Category Dutch Americans

A Census Anomaly or a Large African American Migration in upstate New York?

North of Albany, along New York’s border with Vermont, Washington County formed in 1772, and grew quickly in its first decades. If the census is to be trusted, there appears to have been a large migration of free African Americans into and then out of the county between 1800 and 1820. Census records note that […]

Dutch American consulate stamps and letterhead from the 19th century

Dutch consuls in the United States in the 19th century were unpaid. A consul was motivated by patriotism, but also accepted the position for its prestige, or the business connections it offered. That is why,  in most cases the Dutch consuls in the United States were businessmen. Consulates sometimes had a stamp, or they had […]

Yankee Dutch from 1682

Brandt Schuyler writing to Robert Livingston in New York in 1682. The English had taken over New York just 18 years beforehand, and both English and Dutch languages competed for control of the Hudson Valley. Here, Brandt writes “Liffingston” for “Livingston” and in the second line uses the English word “opportunity”  [oppertunietyt].    

The Legend and History of Peter Van Liere (continued)

In my previous post, I presented a selection of a text from Ray Nies, writing in about 1939 or 1940, recalling one of Holland, Michigan’s storied characters, a perpetually drunk but kind-hearted horse doctor named Piet Ver Liere. I discovered in a newspaper search that his actual name was Peter Van Liere, and that the […]

The Legend of Old Piet ver Liere, by Ray Nies

The following was written in 1939/1940 by Holland, Michigan’s Ray Nies. I have a lot more to say about Nies, but I will save that til later. The text below demonstrates Nies’ skill as a writer. In fact, if the Dutch of West Michigan ever had a Mark Twain, Nies was it. Although Nies was […]

Veneklasen Brick Research (15 years later)

Since writing my first book, Veneklasen Brick, in 2004, I never did any additional research on the topic of the Veneklasen family, their brickyards, and the Dutch American building tradition using their bricks. Mostly this was because I felt that by the time the book was published in 2005, I had learned just about everything […]

You can’t spell “onafhankelijkheid” without the letter “ij”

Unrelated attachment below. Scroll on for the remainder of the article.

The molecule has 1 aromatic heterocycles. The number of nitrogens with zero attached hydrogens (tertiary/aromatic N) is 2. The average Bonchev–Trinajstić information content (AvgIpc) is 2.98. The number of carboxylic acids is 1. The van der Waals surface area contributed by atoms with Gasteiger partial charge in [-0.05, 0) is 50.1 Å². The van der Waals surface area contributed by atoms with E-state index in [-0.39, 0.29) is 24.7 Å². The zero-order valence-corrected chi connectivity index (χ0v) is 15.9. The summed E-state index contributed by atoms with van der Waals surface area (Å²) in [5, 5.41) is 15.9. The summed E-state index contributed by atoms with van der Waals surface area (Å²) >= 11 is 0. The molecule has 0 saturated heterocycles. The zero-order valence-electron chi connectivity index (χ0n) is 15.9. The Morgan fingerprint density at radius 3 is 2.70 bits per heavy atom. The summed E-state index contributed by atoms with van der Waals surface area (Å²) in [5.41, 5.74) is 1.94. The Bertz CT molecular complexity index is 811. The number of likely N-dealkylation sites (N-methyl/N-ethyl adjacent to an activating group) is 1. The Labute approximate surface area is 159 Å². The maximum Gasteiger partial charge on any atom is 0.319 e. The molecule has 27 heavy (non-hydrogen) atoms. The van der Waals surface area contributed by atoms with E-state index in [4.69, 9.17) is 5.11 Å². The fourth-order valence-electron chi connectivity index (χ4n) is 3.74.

In 1850, the Sheboygan Nieuwsbode was the only Dutch language newspaper in the United States.  The editor, Jacob Quintus, was proud of his new nation, its history and freedoms. To educate the Dutch immigrants about their country, he published a Dutch translation of the U.S. Declaration of Independence.  Unfortunately, this seems not to have been […]

Yankee Dutch (Dutch American Language in the Midwest)

Yankee Dutch can refer to a number of hybrid English-Dutch varieties. I’m particularly interested in the Midwestern variety at the beginning of the 20th century. One form, Grand Rapids Yankee Dutch, was popularized through  Dirk Nieland’s ‘N Fonnie Bisnis.  Nieland’s Yankee Dutch was always meant to be comical, an exaggeration of how Dutch Americans spoke. […]

Renze and Auke Douma

The search database on Delpher.nl continues to be a great source for the history of Dutch Americans. The database includes the Sioux Center Nieuwsblad of Iowa.  For years, the Nieuwsblad had correspondents in Dutch-American hamlets who gave monthly reports.  One of these correspondents lived in Randolph, Wisconsin, where my great-grandfather Renze Douma, and his brother […]

Dutch Newspaper Research – Sheboygan Nieuwsbode

A few months back, I discovered that Delpher.nl has an incredibly large collection of digital, searchable Dutch-language newspapers online. Unlike some Dutch websites and archives, Delpher doesn’t require any registration or payment. The website is in Dutch, and it takes a while to figure out all of the advanced search features. But once you have […]